Darling sparks more controversy over capital gains tax rules

14 December 2007
Alistair Darling brought capital gains tax (CGT) reforms into the spotlight once again yesterday when he revealed that a promised announcement about concessions such as retirement and reinvestment relief has now been postponed until the new year.

Director general of the BCC, David Frost, said the delay had come as a surprise. "There appears to be confusion in the Treasury about the reforms that they are planning to make, leaving businesses in a state of flux over their taxes," he said.

The Government has been criticised by various business groups since the Chancellor's October pre-budget report, during which he explained that taper relief would be removed. Mr Darling said in his speech that, in order to simplify the existing CGT regulations, a single 18 per cent rate would be introduced across the board.

Groups such as the CBI and the BCC have been campaigning against the changes since they were first unveiled, as many businesses will see an 80 per cent tax increase when the ten per cent former lower limit rate is scrapped. The business community is concerned that many businesses will now sell up and move abroad before the changes take effect in April.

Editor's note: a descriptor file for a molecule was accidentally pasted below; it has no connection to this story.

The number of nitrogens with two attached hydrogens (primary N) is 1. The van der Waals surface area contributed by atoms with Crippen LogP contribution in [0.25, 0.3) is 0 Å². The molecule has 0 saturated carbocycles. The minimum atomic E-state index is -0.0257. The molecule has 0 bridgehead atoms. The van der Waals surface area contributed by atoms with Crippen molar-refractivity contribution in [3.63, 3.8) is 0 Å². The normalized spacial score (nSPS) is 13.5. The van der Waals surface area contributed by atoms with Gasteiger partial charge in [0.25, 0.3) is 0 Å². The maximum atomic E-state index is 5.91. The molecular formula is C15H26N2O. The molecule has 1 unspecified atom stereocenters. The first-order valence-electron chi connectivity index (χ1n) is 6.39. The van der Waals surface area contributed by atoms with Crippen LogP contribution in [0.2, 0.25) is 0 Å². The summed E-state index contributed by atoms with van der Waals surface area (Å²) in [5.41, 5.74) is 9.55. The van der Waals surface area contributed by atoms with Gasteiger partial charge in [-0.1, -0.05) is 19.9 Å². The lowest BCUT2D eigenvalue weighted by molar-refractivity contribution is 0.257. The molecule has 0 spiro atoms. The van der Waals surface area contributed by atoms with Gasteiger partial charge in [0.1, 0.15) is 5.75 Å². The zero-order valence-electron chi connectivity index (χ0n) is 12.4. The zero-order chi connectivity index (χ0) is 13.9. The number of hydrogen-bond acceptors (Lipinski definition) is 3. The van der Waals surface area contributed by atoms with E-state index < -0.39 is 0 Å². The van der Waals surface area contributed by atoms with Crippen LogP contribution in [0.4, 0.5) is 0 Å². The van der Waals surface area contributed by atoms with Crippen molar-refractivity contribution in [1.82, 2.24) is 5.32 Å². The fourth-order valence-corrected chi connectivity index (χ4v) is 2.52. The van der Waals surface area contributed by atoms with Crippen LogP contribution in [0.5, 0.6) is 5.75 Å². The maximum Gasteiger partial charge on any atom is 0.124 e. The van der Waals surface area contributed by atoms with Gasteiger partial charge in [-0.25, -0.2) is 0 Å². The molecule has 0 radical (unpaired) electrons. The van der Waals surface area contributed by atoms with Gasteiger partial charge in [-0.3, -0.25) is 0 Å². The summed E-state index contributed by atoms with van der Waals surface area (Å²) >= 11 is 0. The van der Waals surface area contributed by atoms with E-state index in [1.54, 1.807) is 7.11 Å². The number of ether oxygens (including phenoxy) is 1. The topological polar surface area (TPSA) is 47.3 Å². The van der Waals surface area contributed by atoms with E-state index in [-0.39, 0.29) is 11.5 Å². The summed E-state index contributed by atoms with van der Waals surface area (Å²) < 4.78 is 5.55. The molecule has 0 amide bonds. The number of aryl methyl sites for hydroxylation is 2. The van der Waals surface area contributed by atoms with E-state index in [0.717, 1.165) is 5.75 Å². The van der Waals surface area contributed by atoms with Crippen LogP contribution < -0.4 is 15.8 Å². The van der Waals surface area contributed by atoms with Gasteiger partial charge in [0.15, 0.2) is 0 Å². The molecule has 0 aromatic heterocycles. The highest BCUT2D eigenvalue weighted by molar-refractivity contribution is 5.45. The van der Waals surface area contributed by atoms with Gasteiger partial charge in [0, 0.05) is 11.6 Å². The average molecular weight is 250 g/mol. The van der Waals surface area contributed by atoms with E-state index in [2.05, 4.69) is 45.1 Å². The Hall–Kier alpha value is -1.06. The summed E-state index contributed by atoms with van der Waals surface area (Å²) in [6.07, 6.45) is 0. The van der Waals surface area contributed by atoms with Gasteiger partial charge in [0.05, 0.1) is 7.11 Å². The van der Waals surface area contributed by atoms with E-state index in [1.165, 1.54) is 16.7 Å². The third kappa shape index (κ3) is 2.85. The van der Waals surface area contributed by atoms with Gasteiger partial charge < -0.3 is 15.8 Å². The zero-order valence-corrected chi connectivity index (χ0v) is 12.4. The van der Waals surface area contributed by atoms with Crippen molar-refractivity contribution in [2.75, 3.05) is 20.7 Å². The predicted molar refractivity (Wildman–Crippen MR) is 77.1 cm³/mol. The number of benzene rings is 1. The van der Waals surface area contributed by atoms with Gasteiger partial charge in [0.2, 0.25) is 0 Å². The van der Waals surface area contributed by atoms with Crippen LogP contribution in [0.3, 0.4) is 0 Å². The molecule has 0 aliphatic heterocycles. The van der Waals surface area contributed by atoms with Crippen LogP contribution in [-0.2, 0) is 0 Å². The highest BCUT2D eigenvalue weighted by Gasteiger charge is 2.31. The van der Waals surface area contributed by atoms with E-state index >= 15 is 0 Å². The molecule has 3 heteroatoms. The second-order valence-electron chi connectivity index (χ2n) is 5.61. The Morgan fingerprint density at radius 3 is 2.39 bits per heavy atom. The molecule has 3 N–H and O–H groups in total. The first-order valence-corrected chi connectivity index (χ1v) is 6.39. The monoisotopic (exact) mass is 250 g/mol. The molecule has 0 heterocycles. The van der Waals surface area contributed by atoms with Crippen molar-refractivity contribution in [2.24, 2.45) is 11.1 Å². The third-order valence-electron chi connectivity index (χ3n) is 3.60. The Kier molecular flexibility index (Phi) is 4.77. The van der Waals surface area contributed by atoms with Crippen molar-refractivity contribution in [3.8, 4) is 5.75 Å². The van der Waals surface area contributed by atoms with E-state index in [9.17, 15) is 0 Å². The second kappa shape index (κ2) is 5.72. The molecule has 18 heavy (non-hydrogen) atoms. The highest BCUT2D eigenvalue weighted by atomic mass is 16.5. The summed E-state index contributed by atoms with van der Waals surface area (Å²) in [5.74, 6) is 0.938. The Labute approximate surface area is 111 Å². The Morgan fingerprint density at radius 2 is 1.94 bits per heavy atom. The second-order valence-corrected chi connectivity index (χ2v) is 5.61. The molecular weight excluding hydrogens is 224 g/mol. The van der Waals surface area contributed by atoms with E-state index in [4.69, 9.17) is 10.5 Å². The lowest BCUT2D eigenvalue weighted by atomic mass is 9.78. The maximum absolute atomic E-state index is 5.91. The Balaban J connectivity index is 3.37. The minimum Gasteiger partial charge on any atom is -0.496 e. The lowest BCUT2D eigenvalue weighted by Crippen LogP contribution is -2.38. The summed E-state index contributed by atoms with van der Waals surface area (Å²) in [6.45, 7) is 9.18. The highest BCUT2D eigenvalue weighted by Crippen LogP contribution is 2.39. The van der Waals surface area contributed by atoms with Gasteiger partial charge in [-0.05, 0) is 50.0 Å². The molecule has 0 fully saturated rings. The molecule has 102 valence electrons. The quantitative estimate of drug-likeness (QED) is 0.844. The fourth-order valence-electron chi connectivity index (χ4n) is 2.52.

However, the Government's failure to clarify the changes this week has added fuel to the fire as many companies wait to find out what concessions the Chancellor is willing to offer.

Director general of the CBI, Richard Lambert, said: "We are glad that the Chancellor is paying attention to the submissions he has received from the business community, but he needs to get on with this decision urgently, as he promised at the CBI's conference a fortnight ago."

"People need to be able to make decisions about their businesses - whether to invest, or whether to sell up. This uncertainty mustn't be allowed to continue," he added.

Mr Darling said that proposals the Government had received from business groups were "quite complex" and that "further discussions" were needed before finalised proposals are unveiled.

FSB national chairman, John Wright, said: "At least the Chancellor appears to be taking our opposition to the PBR and our proposals for changes to it seriously. I look forward to meeting him again to discuss our proposals in detail."

Find out more about capital gains tax and taper relief

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